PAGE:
Feb 13, 2022 • 13M

Like Paint On My Skin | 2.13.22

The Sunday Edition

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Tyler Knott Gregson
Tyler Knott Gregson and his weekly "Sunday Edition" of his Signal Fire newsletter. Diving into life, poetry, relationships, sex, human nature, the universe, and all things beautiful.
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Love is warmth, I say, and always have done. They say it too, and paint it one way, and for years on years, I believed it. Be they movies, songs, novels thick and sprawling, be they short episodes of long series, be they poets that haven’t yet seen, haven’t yet felt. They call love a bonfire flame and explosion, they call the heat cataclysmic, that which creates the earth we stand upon, dance atop. I believed it, sought it out like Marco Polo, both Asiatic explorer and swimming pool blind, and told myself if I wasn’t burning, I wasn’t loving, if I wasn’t scorched and ash and the aftermath of some great flame, it couldn’t be love. It didn’t match, after all.

Love is warmth, I say, but paint it different now. Scarred hands and skin that knew blister and bandage, I speak of love in hushed tones these days, I speak of love as one who has seen the firework, and seen the embers, low and glowing. All this seeing, all this speaking, and I’ve rounded many corners to come to where I am, how I feel about love, especially on days like today, this the eve of some holiday designed entirely around it and its saccharine manifestations. Here’s what I’ve come to understand, the knowledge I hold tight and believe in more than any drivel they, all the theys, could pour like sweet honey poison in my ears, here’s what I feel of love, and I hope you hold it too as tomorrow’s silly holiday washes over us:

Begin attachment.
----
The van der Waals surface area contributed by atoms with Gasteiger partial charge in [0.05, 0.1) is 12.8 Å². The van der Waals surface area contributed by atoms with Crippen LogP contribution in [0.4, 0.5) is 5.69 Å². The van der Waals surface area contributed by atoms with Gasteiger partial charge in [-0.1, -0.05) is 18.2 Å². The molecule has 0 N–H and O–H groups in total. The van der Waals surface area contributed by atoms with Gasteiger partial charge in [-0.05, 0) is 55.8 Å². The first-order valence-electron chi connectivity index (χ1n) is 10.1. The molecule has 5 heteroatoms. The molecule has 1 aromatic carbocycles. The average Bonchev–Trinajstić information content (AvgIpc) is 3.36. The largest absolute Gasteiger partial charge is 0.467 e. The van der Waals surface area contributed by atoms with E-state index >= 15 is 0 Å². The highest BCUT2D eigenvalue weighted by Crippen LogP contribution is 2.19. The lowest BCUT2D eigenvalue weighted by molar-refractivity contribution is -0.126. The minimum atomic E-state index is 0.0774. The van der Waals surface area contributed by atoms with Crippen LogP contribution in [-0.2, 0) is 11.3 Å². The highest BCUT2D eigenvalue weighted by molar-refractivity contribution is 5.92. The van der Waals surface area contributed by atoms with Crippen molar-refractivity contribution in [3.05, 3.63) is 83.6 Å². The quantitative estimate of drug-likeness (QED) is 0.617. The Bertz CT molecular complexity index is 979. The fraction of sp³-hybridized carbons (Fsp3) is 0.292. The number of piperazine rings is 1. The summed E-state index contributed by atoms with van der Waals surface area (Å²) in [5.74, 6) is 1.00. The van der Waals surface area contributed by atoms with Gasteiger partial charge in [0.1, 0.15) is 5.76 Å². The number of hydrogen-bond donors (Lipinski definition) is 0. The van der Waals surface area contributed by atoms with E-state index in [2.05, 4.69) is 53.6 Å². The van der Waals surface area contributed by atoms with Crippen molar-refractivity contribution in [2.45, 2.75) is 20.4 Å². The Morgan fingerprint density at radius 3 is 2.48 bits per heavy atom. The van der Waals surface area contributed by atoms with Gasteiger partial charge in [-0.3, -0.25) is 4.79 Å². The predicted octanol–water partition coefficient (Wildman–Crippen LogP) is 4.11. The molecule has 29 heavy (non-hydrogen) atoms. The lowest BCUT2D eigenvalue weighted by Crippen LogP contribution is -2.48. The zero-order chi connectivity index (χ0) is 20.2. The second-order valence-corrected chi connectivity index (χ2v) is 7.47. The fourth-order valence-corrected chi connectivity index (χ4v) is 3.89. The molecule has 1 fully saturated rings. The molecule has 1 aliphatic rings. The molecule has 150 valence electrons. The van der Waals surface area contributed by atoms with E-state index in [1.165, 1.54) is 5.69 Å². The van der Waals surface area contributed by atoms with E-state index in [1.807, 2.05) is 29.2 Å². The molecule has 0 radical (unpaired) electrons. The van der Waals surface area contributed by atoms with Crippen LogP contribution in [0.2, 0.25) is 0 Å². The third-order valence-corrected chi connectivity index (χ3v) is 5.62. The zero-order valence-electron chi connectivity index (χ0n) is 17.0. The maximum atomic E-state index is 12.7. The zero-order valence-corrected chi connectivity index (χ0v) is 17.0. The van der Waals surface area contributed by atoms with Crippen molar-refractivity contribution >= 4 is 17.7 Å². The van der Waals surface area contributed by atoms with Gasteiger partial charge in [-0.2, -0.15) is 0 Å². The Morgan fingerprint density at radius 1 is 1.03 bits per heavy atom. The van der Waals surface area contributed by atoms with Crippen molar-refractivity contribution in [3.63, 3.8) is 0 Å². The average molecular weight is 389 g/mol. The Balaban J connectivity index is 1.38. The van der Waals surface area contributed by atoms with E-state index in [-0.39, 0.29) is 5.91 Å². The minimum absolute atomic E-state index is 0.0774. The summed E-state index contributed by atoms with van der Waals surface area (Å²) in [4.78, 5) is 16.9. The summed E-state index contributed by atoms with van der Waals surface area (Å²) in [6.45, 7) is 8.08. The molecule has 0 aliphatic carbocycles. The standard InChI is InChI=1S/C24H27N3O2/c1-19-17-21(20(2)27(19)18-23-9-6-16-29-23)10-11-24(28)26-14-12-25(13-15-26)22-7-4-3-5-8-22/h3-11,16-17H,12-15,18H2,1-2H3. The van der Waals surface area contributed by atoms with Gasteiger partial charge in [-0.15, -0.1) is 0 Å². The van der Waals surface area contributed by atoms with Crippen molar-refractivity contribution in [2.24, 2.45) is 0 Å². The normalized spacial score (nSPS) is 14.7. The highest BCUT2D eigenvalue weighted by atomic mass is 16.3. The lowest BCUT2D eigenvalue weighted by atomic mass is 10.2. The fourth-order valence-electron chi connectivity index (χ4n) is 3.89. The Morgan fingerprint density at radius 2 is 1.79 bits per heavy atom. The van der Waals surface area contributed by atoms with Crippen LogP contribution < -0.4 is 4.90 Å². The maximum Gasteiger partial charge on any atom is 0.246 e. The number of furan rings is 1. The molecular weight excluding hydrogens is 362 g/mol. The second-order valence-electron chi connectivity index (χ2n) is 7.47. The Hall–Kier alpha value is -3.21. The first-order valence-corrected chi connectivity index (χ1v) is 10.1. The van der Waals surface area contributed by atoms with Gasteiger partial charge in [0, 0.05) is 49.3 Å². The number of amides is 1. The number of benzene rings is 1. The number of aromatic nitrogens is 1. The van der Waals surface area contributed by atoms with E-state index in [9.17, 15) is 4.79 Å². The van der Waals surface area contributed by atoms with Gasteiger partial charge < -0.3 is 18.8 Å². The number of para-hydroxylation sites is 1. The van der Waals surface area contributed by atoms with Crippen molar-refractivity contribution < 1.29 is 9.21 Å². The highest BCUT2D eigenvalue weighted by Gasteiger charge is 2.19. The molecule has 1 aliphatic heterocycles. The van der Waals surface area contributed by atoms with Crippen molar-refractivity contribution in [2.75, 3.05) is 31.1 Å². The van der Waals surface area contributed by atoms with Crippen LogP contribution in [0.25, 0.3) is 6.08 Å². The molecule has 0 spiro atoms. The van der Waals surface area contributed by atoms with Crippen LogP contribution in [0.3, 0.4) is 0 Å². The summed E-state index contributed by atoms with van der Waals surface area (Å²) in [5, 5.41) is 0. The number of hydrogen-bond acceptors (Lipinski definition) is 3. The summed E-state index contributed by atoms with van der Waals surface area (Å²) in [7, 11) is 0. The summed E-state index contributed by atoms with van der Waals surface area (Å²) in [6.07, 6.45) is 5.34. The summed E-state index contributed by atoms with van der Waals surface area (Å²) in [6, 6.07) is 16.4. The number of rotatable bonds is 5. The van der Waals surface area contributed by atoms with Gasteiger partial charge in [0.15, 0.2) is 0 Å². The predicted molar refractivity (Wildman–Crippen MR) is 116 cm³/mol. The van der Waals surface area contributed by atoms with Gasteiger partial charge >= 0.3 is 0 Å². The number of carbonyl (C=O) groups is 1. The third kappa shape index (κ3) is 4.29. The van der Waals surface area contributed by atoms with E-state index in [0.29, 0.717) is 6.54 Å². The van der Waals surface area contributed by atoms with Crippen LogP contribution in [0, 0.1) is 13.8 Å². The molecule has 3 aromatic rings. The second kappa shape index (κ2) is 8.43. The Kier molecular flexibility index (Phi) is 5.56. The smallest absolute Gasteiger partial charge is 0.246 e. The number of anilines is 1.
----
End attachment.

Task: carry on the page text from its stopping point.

Love is warmth, this I stand by and repeat like echo in canyon deep. Love is warmth, and love is a fire, but it’s a fire that warms, and does not burn. Real love is steady love, it’s not all bonfire flames and explosion, it’s simmering, it’s soothing, it’s a slow rumbling heat that asks not for gasoline to fan it higher, but for a log or two added to the embers each day, a gentle tending over days and weeks, months and years. Love is the understanding that we are more when we admit that we are half a soul, not less. Love is the understanding that what fills another is what fills ourselves, and the slow transformation from thinking inward to outward, putting someone else first without question or hesitation, first without even prompting, first because it’s unimaginable any other way. Love is soft fingertips on the canvas of our skin, so much more often than it is anything else.